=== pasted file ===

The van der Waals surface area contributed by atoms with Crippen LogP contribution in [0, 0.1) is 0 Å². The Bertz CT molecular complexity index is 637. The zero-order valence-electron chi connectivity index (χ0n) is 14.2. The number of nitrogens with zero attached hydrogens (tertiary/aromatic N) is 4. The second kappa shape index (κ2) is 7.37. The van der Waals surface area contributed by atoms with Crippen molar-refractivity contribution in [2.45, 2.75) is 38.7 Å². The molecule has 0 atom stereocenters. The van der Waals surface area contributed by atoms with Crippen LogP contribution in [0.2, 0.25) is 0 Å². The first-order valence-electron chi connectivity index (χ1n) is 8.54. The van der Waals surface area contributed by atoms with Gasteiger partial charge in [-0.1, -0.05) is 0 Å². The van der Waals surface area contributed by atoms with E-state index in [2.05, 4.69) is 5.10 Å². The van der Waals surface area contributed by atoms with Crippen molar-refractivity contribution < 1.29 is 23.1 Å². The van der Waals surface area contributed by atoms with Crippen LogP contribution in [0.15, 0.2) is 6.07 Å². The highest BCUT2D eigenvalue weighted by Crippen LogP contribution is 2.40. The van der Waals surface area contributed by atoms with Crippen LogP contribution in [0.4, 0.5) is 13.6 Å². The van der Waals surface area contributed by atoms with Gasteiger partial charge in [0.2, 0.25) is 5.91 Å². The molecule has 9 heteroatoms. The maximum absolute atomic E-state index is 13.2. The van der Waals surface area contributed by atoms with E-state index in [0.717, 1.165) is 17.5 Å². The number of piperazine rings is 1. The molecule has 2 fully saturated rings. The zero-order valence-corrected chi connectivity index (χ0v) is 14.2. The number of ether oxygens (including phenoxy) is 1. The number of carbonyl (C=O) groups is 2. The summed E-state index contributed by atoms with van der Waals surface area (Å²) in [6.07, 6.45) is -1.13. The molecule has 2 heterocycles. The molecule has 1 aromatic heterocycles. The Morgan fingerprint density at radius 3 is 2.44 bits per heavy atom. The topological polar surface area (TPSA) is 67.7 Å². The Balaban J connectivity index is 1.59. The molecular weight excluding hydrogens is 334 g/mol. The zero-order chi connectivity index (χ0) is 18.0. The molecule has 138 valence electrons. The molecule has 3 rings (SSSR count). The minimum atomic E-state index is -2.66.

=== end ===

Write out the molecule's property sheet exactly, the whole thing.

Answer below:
The van der Waals surface area contributed by atoms with Crippen LogP contribution in [0, 0.1) is 0 Å². The Bertz CT molecular complexity index is 637. The zero-order valence-electron chi connectivity index (χ0n) is 14.2. The number of nitrogens with zero attached hydrogens (tertiary/aromatic N) is 4. The second kappa shape index (κ2) is 7.37. The van der Waals surface area contributed by atoms with Crippen molar-refractivity contribution in [2.45, 2.75) is 38.7 Å². The molecule has 0 atom stereocenters. The van der Waals surface area contributed by atoms with Crippen LogP contribution in [0.2, 0.25) is 0 Å². The first-order valence-electron chi connectivity index (χ1n) is 8.54. The van der Waals surface area contributed by atoms with Gasteiger partial charge in [-0.1, -0.05) is 0 Å². The van der Waals surface area contributed by atoms with E-state index in [2.05, 4.69) is 5.10 Å². The van der Waals surface area contributed by atoms with Crippen molar-refractivity contribution < 1.29 is 23.1 Å². The van der Waals surface area contributed by atoms with Crippen LogP contribution in [0.15, 0.2) is 6.07 Å². The highest BCUT2D eigenvalue weighted by Crippen LogP contribution is 2.40. The van der Waals surface area contributed by atoms with Crippen LogP contribution in [0.4, 0.5) is 13.6 Å². The van der Waals surface area contributed by atoms with Gasteiger partial charge in [0.2, 0.25) is 5.91 Å². The molecule has 9 heteroatoms. The maximum absolute atomic E-state index is 13.2. The van der Waals surface area contributed by atoms with E-state index in [0.717, 1.165) is 17.5 Å². The number of piperazine rings is 1. The molecule has 2 fully saturated rings. The zero-order valence-corrected chi connectivity index (χ0v) is 14.2. The number of ether oxygens (including phenoxy) is 1. The number of carbonyl (C=O) groups is 2. The summed E-state index contributed by atoms with van der Waals surface area (Å²) in [6.07, 6.45) is -1.13. The molecule has 2 heterocycles. The molecule has 1 aromatic heterocycles. The Morgan fingerprint density at radius 3 is 2.44 bits per heavy atom. The topological polar surface area (TPSA) is 67.7 Å². The Balaban J connectivity index is 1.59. The molecular weight excluding hydrogens is 334 g/mol. The zero-order chi connectivity index (χ0) is 18.0. The molecule has 138 valence electrons. The molecule has 3 rings (SSSR count). The minimum atomic E-state index is -2.66.